Mexico Plans to Work With Joe Biden on Migrants' Issues
Foreign Minister Marcelo Ebrard and Jake Sullivan, Biden's choice for national security adviser, have agreed that both governments will prioritize the structural causes of migration.
On Wednesday, Mexico's foreign ministry said that the country shares President-elect Joe Biden's focus on migrants' issues, and they want to work with the United States on ways to provide international aid and encourage economic development for Central America to achieve orderly and safe migration.
Foreign Minister Marcelo Ebrard and Jake Sullivan, Biden's appointee for national security adviser, agreed during a video call that both governments will prioritize the structural causes of migration. According to two Biden aides, the call was arranged to start efforts to build a joint policy soon after his inauguration on January 20.
"Attention to the structural causes of migration is a priority shared by the government of Mexico and by the next administration," the ministry said in the statement. "The vision focuses on the protection of the human rights of migrants and refugees, as well as on a regional response focused on economic development."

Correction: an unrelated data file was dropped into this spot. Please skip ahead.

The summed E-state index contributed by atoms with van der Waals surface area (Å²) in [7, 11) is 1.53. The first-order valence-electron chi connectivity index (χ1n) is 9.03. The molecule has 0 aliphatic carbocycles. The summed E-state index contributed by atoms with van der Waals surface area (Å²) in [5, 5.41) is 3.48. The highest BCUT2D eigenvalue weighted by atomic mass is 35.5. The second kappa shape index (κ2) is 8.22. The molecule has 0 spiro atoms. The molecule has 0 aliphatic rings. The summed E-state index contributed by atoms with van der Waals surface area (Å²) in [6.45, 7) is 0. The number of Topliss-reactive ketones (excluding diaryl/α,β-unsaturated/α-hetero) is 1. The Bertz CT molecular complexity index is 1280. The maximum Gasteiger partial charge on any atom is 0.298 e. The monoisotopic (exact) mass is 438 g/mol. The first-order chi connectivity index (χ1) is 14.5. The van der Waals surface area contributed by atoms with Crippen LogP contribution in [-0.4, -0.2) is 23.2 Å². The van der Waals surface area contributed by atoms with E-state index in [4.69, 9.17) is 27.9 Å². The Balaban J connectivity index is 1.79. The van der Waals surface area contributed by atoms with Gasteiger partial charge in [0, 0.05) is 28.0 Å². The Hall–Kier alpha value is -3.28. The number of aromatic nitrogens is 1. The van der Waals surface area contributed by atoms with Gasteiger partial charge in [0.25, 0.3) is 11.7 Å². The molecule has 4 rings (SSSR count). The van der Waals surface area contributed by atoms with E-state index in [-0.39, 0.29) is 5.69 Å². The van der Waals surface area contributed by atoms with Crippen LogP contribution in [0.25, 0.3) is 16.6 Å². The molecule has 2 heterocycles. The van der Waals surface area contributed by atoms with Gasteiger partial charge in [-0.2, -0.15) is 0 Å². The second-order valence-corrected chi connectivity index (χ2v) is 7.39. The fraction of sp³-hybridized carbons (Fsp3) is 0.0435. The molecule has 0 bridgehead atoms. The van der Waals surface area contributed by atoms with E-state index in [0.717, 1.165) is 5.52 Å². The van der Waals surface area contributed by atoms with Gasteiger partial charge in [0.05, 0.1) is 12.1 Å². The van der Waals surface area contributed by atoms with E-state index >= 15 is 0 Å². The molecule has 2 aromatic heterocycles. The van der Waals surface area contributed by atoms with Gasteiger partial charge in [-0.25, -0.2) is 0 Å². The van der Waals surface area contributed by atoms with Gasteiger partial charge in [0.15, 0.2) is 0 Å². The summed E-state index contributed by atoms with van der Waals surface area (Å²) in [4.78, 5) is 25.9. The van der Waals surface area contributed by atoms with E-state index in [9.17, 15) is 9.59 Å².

Last year, Biden's team said that he and Mexican President Andrés Manuel López Obrador vowed in a phone call to undertake a "new approach" to migration issues that "offers alternatives to undertaking the dangerous journey to the United States."
In the past two years, border arrests have reached their highest level, with recent caravans driven by coronavirus lockdowns and this fall's devastating hurricanes in Central America. Mexican officials have said they will not have tough enforcement measures aimed at stopping migrants making their way to the U.S. border.
The relationship between United States and Mexico has had its ups and downs during the Trump administration, with the current president demanding the Mexican government do more to reduce the number of migrants crossing the border while also continuing to harp on the idea of a border wall that he promised during his campaign.